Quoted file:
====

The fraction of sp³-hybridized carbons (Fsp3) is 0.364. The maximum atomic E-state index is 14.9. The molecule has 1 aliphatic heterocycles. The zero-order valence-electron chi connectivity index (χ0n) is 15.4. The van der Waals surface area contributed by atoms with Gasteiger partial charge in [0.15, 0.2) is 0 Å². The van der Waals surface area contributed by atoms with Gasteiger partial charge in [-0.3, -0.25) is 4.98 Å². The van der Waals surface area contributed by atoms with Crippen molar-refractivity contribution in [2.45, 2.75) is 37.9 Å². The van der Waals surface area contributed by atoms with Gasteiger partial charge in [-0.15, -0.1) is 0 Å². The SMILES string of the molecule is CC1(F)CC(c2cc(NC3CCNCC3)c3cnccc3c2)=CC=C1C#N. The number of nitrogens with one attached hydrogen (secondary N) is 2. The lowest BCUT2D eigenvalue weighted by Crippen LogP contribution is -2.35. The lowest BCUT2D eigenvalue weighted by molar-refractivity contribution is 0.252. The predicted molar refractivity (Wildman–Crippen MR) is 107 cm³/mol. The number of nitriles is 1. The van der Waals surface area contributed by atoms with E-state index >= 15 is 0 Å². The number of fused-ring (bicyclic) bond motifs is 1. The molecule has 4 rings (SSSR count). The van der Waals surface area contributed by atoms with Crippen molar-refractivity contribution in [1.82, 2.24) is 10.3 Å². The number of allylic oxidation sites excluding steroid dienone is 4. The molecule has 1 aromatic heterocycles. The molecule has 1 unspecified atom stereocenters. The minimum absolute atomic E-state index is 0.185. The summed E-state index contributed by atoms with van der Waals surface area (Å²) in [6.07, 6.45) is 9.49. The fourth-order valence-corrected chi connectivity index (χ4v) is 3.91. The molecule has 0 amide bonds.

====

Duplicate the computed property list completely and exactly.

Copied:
The fraction of sp³-hybridized carbons (Fsp3) is 0.364. The maximum atomic E-state index is 14.9. The molecule has 1 aliphatic heterocycles. The zero-order valence-electron chi connectivity index (χ0n) is 15.4. The van der Waals surface area contributed by atoms with Gasteiger partial charge in [0.15, 0.2) is 0 Å². The van der Waals surface area contributed by atoms with Gasteiger partial charge in [-0.3, -0.25) is 4.98 Å². The van der Waals surface area contributed by atoms with Crippen molar-refractivity contribution in [2.45, 2.75) is 37.9 Å². The van der Waals surface area contributed by atoms with Gasteiger partial charge in [-0.15, -0.1) is 0 Å². The SMILES string of the molecule is CC1(F)CC(c2cc(NC3CCNCC3)c3cnccc3c2)=CC=C1C#N. The number of nitrogens with one attached hydrogen (secondary N) is 2. The lowest BCUT2D eigenvalue weighted by Crippen LogP contribution is -2.35. The lowest BCUT2D eigenvalue weighted by molar-refractivity contribution is 0.252. The predicted molar refractivity (Wildman–Crippen MR) is 107 cm³/mol. The number of nitriles is 1. The van der Waals surface area contributed by atoms with E-state index >= 15 is 0 Å². The number of fused-ring (bicyclic) bond motifs is 1. The molecule has 4 rings (SSSR count). The van der Waals surface area contributed by atoms with Crippen molar-refractivity contribution in [1.82, 2.24) is 10.3 Å². The number of allylic oxidation sites excluding steroid dienone is 4. The molecule has 1 aromatic heterocycles. The molecule has 1 unspecified atom stereocenters. The minimum absolute atomic E-state index is 0.185. The summed E-state index contributed by atoms with van der Waals surface area (Å²) in [6.07, 6.45) is 9.49. The fourth-order valence-corrected chi connectivity index (χ4v) is 3.91. The molecule has 0 amide bonds.